There is no doubt that there were religious hypocrites in the New Testament. They had a sizable role in the unfolding drama as a foil to Jesus. But we are wondering about believers today. A sizeable chunk of people in our survey and focus group agreed with the statement “Most Christians are hypocrites.” But that raises a very big question: Does that shoe really fit most Christians? Like Koukl says, “I actually don’t think so. The reason I can say that is because I know a lot of Christians. When someone makes the charge, ‘The church is filled with hypocrites,’ I have what I think is a fair question, ‘When was the last time you were in a church?’”

Koukl points out that many people who throw around that accusation never darken the doors of a church, but they still have no problem drawing conclusions about what the people inside are like. No surprise there. That’s just human nature. But that doesn’t make their accusations factually true. Koukl says, “Most of the Christians I know are real human beings deeply committed to their values, and they are not fakers. Are they perfect Christians? No. Nobody is. I’m not. You’re not. The only perfect ‘Christian’ was Jesus. The rest of us are struggling.”

I agree with Koukl when he concludes, “I think it’s fair to make a distinction between somebody who is inconsistent and someone who is a hypocrite.” As we try to answer whether Christians are by and large a bunch of hypocrites, I want to suggest we attempt to wrap our heads around three interrelated truths that grow out of biblical teaching:

All human beings are sinners. All hypocrites are sinners. Not all sinners are hypocrites.

One of the core convictions in Christianity is that everyone is a sinner who needs Jesus as their sinless Savior. The Bible could not be clearer that everyone is a sinner—me and you included. Romans 3:23 says, “For everyone has sinned; we all fall short of God’s glorious standard” (NLT). And 1 John 1:8 and 10 says, “If we claim we have no sin, we are only fooling ourselves and not living in the truth…. If we claim we have not sinned, we are calling God a liar and showing that his word has no place in our hearts” (NLT).

The Bible is filled with villains, scoundrels, and sinners—and a God who loves them in spite of who they are. The entire story of the Bible is that God loves us not because we are good but because He is good.

My guess is that you—like me—would admit you are a sinner. In fact, the more people admit their imperfections the more likely we are to consider them honest, trustworthy, and even holy. We are sinners by disposition who prove that by our sinful action. In the words of a classic Christian confession, we sin “in thought, word, and deed, by what we have done, and by what

we have left undone.” In our moments of reflection, most of us also admit to seasons and circumstances when we were not just a sinner but also a hypocrite who violated our code of right and wrong.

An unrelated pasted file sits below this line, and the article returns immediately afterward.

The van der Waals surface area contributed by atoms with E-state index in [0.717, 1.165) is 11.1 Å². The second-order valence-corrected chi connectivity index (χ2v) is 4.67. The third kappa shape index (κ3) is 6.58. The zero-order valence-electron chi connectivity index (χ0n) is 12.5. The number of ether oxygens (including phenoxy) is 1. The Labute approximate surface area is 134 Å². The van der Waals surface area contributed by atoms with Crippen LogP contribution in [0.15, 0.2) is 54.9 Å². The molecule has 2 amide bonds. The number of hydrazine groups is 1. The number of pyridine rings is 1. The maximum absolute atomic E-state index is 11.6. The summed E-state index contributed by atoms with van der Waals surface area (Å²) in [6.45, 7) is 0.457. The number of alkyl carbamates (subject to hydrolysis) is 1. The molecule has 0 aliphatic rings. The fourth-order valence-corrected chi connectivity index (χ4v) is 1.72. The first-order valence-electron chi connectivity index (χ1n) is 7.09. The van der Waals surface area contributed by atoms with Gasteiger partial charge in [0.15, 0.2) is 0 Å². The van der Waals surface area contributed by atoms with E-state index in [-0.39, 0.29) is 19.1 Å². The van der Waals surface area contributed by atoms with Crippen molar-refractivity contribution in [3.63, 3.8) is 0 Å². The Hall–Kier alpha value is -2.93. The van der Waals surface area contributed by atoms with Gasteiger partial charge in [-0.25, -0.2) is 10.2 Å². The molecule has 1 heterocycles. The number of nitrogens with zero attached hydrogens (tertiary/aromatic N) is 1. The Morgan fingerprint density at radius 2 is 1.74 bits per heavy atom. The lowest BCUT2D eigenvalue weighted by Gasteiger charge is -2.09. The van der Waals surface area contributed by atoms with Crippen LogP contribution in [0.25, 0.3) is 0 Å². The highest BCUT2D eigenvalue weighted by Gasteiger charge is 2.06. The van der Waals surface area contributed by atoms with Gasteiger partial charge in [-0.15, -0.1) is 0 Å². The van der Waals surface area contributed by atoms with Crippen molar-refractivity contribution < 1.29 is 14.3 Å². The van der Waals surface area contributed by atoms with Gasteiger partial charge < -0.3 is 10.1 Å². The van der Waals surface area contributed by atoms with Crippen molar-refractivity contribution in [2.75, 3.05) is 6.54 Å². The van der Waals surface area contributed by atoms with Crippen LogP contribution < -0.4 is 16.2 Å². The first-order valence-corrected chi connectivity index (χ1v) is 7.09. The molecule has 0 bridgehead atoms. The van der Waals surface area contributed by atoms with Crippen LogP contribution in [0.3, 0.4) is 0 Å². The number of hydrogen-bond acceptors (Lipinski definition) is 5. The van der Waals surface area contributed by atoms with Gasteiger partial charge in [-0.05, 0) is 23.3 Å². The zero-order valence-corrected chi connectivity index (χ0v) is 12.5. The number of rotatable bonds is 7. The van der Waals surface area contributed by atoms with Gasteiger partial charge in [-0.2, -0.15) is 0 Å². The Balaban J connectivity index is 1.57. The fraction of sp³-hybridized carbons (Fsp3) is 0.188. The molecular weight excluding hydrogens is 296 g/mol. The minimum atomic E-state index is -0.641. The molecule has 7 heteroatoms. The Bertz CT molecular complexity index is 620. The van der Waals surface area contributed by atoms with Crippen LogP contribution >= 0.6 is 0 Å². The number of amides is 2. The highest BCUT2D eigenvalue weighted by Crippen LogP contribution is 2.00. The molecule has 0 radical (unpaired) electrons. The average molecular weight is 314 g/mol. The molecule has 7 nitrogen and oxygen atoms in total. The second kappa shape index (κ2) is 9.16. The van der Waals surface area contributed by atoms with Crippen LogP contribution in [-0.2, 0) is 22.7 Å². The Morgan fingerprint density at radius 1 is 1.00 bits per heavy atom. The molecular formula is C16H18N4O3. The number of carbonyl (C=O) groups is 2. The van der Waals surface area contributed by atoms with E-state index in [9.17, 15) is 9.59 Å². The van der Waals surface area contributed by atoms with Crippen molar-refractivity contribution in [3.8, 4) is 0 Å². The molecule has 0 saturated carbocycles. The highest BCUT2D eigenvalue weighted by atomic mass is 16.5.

People who only know a Jesus who is meek and mild must be unaware of the ferocity He unleashes on true hypocrisy. Pretty much every time He speaks of hypocrisy it comes as a stinging indictment of religious leaders (e.g., Matt. 6:2, 6:5, 6:16, 15:7, 22:18, 23:13, 23:15, 23:23, 23:25, 23:27, 23:29, 24:51; Mark 7:6; Luke 13:15). He saw where only God can see, past their external show and into their empty hearts. Jesus said, “Woe to you, scribes and Pharisees, hypocrites! For you are like whitewashed tombs, which outwardly appear beautiful, but within are full of dead people’s bones and pall uncleanness. So you also outwardly appear righteous to others, but within you are full of hypocrisy and lawlessness” (Matt. 23:27–28 ESV). Hypocrisy is all about wearing a mask, and the religious leaders of Jesus’ day were masters of playing a part.


Most Christians are not as great as they should be but not as bad as they would be without Jesus in their life. They have changed… are changing… and will continue to change by God’s grace. So I come back to what I stated above: All human beings are sinners. All hypocrites are sinners. But not all sinners are hypocrites. There is a vital distinction between a hypocrite and a sinner. One puts on a mask and pretends to be what they are not. The other peels off the mask and strives to be more than they are. Most of us are just plain old sinners making the most of God’s grace to grow to be more like Jesus.


The Bible’s prime example of a hypocrite is Judas Iscariot. Jesus taught him, loved him, and invested in him for three years. One day Jesus even took the role of the lowliest servant and washed Judas’ feet that stank of road dirt and man sweat. Judas was in ministry with Jesus but did not love Jesus, and all the while he pretended to be a friend of Jesus. Long before he betrayed Jesus with the kiss that led to the crucifixion (Matt. 26:16), Judas was on the path to act as Satan’s agent.

If the life of Judas played out today, the headlines would read that he was a hypocrite. And that would be true. But Judas was not a Christian hypocrite. He was a non-Christian hypocrite.

I was a non-Christian hypocrite. My mother was a Catholic Christian, but as I entered my teen years I had no interest in mimicking her Christian faith. Because I didn’t want to upset my mom, I attended church with her on holidays and was careful to never fully disclose that my disinterest sometimes bordered on disdain. Then in high school I met a pastor’s daughter who asked if I was a Christian. She would only go out with me if I was. She was cute. I told her what she wanted to hear. It took a while for me to come around to authentic faith. In the meantime, I was a non-Christian hypocrite.

Mark Driscoll